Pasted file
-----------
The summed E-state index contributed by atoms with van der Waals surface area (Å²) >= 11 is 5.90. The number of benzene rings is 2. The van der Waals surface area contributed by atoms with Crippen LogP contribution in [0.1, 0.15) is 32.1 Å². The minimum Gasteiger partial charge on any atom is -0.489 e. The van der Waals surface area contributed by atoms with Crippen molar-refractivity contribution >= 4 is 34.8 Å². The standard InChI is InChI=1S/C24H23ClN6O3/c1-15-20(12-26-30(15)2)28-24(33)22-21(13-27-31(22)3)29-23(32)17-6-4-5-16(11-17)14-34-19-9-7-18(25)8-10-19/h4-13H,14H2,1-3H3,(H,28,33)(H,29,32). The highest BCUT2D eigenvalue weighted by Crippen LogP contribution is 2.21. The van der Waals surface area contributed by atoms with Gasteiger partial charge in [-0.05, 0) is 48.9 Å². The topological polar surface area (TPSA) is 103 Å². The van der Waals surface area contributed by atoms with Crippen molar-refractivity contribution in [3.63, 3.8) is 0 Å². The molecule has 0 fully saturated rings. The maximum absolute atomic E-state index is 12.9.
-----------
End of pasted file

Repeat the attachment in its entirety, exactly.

The summed E-state index contributed by atoms with van der Waals surface area (Å²) >= 11 is 5.90. The number of benzene rings is 2. The van der Waals surface area contributed by atoms with Crippen LogP contribution in [0.1, 0.15) is 32.1 Å². The minimum Gasteiger partial charge on any atom is -0.489 e. The van der Waals surface area contributed by atoms with Crippen molar-refractivity contribution >= 4 is 34.8 Å². The standard InChI is InChI=1S/C24H23ClN6O3/c1-15-20(12-26-30(15)2)28-24(33)22-21(13-27-31(22)3)29-23(32)17-6-4-5-16(11-17)14-34-19-9-7-18(25)8-10-19/h4-13H,14H2,1-3H3,(H,28,33)(H,29,32). The highest BCUT2D eigenvalue weighted by Crippen LogP contribution is 2.21. The van der Waals surface area contributed by atoms with Gasteiger partial charge in [-0.05, 0) is 48.9 Å². The topological polar surface area (TPSA) is 103 Å². The van der Waals surface area contributed by atoms with Crippen molar-refractivity contribution in [3.63, 3.8) is 0 Å². The molecule has 0 fully saturated rings. The maximum absolute atomic E-state index is 12.9.